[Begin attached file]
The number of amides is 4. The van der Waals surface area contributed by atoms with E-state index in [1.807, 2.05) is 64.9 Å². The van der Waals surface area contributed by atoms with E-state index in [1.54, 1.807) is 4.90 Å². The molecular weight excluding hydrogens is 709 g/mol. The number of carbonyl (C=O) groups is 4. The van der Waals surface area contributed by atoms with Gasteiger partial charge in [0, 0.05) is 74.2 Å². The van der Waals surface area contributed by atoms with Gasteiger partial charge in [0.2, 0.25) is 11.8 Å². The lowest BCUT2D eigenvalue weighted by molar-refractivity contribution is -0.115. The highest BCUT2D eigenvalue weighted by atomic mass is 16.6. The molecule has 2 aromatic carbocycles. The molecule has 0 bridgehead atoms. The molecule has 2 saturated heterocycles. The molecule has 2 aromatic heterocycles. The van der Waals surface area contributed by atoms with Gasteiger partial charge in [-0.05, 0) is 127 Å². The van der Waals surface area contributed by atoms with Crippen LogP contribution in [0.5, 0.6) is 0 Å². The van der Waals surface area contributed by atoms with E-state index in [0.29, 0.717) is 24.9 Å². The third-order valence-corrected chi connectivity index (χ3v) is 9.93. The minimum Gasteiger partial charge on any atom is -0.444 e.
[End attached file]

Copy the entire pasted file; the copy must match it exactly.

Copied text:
The number of amides is 4. The van der Waals surface area contributed by atoms with E-state index in [1.807, 2.05) is 64.9 Å². The van der Waals surface area contributed by atoms with E-state index in [1.54, 1.807) is 4.90 Å². The molecular weight excluding hydrogens is 709 g/mol. The number of carbonyl (C=O) groups is 4. The van der Waals surface area contributed by atoms with Gasteiger partial charge in [0, 0.05) is 74.2 Å². The van der Waals surface area contributed by atoms with Gasteiger partial charge in [0.2, 0.25) is 11.8 Å². The lowest BCUT2D eigenvalue weighted by molar-refractivity contribution is -0.115. The highest BCUT2D eigenvalue weighted by atomic mass is 16.6. The molecule has 2 aromatic carbocycles. The molecule has 0 bridgehead atoms. The molecule has 2 saturated heterocycles. The molecule has 2 aromatic heterocycles. The van der Waals surface area contributed by atoms with Gasteiger partial charge in [-0.05, 0) is 127 Å². The van der Waals surface area contributed by atoms with Crippen LogP contribution in [0.5, 0.6) is 0 Å². The van der Waals surface area contributed by atoms with E-state index in [0.29, 0.717) is 24.9 Å². The third-order valence-corrected chi connectivity index (χ3v) is 9.93. The minimum Gasteiger partial charge on any atom is -0.444 e.